On April 23, 2006 police entered the home of the Richardson family in Medicine Hat, Alberta to discover the dead bodies of Marc Richardson, his wife Debra, and their 8 year old son Jacob. Marc and his wife had died of multiple stab wounds. But it was the death of young Jacob that was most horrifying for first responders as he was discovered with a deep gash across his throat, his mouth and eyes wide open in a frozen expression of indescribable horror.
In the days after this grisly discovery Canadians would learn that the murders had been committed by 23 year old Jeremy Steinke and his 12 year old girlfriend, the daughter of the Richardsons and older sister of Jacob. The young couple, apparently inspired by Oliver Stone’s film Natural Born Killers, were apprehended shortly thereafter. While Steinke was sent to prison, the girl was sent to a psychiatric hospital for several years.
I’m writing this because the story has again entered the news. The Richardson daughter is now 21 and a student at the University of Calgary. And she just had her last curfew restriction removed by a judge. She is lauded as an exemplary case of rehabilitation and is considered the lowest risk to reoffend.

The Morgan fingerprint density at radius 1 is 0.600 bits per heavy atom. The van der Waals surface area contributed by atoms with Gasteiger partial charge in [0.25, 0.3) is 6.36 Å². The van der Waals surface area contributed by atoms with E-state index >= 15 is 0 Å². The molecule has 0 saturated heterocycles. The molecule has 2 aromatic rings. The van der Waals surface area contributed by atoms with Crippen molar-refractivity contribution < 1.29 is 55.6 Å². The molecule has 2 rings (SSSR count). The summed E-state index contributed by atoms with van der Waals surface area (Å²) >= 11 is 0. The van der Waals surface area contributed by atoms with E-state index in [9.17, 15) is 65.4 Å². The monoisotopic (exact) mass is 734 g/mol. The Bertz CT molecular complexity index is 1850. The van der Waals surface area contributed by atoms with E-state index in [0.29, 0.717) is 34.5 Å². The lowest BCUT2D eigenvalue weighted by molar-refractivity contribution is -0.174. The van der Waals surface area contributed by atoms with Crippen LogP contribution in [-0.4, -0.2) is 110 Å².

This should be the best possible ending to a horrific case. After all, a child who murdered her own family has now been restored to being a productive member of society. This case should exemplify the criminal justice system at its best: rehabilitation and, perhaps, redemption.
So why does this “best possible ending” leave me even more embittered?